ILC NewsLine
A strategy for the future
German particle physics community discusses recommendation for European strategy process

Germans enjoy punctuality, and Germans like to plan ahead. Though these may sound like tired clichés, the German particle physics community recently lived up to international expectations and met for a workshop to set the strategy for particle physics in Germany in the years to come. The physicists were asked by their funding agency, the German Federal Ministry of Education and Research, to map out the future and present their interests and priorities — next year the European Strategy for Particle Physics will plan a strategy that takes into account the latest results from the LHC. As one of the major players in Europe, Germany wants to be prepared. The overall strategy process will conclude in September 2012 with a new strategy for Europe.

The German particle physics community has started to work out a roadmap for the future.

The German community is well connected through structures like the Helmholtz Alliance and represented by the committee for elementary particle physics, KET in its native abbreviation. KET is also the organiser of this workshop and will be the body that speaks for the country's particle physicists in recommending a future strategy. There are some 40 institutes and more than 2000 particle physicists (from student to professor) in Germany. More than 100 of them came to Dortmund in the Ruhr area, the current 'cultural capital' in Europe and home to KET's current chairman, to present and discuss their priorities for a German high-energy physics strategy. The committee now has to distil the two days of discussions down to a list of recommendations, which will be discussed and decided at the annual KET meeting in late November.

All possible walks of particle physics were covered in the talks — from the obvious LHC plans, linear colliders, neutrino, flavour and astroparticle physics to theory and nuclear physics, always with a view on the projects that German universities are or would like to be involved in, the big questions of physics and the country's particular strengths. In his talk about LHC upgrade plans and scenarios, for example, Norbert Wermes, professor at the University of Bonn and scientist working on the ATLAS experiment at the LHC, pointed out that R&D for and the actual building of detectors is a "German speciality" because many universities have set up large labs and workshops that keep many students busy — and give them valuable experience working on hardware. One of the biggest hardware adventures in the next years – apart from building detectors for the linear collider, of course – will be building upgrades for LHC detectors for its next phase, one of the priorities on the strategy list. German groups are already contributing up to 15 % of the upgrade programme. The ILC itself is also on the strategy list as 'next-generation e+e- linear collider', along with CLIC, as are support for a b factory, continued detector and accelerator R&D, and other items.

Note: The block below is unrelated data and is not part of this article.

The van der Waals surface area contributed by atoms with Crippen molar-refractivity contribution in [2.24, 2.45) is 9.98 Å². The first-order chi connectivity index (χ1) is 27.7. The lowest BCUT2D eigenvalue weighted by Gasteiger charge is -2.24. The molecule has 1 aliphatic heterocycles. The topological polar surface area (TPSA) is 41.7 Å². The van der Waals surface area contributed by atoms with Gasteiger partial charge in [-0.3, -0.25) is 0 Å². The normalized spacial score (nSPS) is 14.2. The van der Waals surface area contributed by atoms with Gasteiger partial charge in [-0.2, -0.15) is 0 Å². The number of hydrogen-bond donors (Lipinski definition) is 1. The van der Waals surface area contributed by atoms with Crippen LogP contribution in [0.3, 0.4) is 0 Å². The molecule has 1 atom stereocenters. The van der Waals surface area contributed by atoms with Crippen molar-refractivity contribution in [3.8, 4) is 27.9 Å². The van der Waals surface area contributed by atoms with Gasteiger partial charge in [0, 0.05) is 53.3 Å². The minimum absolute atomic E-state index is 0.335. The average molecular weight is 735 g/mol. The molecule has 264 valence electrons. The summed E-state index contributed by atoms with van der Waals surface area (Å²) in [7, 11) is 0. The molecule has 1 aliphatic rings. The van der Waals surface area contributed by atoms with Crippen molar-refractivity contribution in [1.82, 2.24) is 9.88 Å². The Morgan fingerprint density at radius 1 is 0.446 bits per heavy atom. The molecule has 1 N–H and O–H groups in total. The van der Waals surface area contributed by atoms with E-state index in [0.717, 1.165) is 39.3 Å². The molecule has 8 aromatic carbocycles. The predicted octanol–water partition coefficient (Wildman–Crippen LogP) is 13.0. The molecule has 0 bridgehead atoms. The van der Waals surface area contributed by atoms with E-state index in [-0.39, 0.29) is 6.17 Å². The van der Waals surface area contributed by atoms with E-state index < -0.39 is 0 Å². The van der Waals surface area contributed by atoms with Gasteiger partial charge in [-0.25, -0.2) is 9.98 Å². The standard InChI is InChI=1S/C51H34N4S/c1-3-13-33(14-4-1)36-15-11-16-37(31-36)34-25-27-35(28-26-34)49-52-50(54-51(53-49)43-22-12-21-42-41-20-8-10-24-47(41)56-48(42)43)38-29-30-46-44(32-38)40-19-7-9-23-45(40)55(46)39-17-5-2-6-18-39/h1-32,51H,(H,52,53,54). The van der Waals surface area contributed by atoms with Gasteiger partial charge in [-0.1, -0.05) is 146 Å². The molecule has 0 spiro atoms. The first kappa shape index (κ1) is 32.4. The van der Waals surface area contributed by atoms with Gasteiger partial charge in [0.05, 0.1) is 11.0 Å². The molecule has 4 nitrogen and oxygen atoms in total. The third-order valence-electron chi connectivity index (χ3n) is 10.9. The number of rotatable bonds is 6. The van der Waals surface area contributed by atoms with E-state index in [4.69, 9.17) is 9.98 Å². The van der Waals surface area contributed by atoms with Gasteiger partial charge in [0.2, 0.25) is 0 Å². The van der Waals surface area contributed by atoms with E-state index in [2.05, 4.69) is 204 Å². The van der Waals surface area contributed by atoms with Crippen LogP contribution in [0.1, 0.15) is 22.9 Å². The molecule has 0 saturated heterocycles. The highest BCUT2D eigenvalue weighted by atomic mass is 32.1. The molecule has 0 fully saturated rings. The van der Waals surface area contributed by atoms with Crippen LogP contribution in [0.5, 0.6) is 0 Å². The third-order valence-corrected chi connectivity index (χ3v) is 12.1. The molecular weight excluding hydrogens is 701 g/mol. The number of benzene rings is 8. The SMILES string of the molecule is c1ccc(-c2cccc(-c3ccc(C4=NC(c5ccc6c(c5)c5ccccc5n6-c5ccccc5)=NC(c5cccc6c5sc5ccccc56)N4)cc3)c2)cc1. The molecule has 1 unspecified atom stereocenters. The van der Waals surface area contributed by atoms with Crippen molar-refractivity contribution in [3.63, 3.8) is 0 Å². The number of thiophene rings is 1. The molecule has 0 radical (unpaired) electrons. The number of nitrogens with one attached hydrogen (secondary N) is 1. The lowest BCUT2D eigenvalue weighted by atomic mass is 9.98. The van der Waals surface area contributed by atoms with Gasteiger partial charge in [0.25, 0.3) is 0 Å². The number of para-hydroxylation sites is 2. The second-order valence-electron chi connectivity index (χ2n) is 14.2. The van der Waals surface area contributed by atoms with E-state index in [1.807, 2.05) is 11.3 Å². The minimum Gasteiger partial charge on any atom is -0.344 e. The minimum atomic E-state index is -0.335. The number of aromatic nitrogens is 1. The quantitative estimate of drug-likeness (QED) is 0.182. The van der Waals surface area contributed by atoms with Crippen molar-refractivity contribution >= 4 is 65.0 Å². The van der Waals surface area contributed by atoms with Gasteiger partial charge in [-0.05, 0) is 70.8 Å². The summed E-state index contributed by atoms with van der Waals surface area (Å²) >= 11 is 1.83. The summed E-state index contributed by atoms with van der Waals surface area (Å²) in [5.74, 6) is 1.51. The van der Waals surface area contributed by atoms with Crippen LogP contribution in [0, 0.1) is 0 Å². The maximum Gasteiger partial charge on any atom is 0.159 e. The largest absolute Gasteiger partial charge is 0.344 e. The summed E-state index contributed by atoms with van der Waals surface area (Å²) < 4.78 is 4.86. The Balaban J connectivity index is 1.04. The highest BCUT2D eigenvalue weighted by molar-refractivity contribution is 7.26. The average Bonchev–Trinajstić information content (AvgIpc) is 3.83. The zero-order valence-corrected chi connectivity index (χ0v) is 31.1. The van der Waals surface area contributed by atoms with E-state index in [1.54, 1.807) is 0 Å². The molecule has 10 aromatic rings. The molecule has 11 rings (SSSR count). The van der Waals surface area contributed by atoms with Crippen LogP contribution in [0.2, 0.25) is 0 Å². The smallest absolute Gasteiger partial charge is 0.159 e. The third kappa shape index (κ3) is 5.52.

The community will prepare an update of the original strategy brochure after their meeting in November. ILC NewsLine will closely follow the process that leads to an updated European strategy for particle physics.

-- Barbara Warmbein

See all talks here (most slides are in English)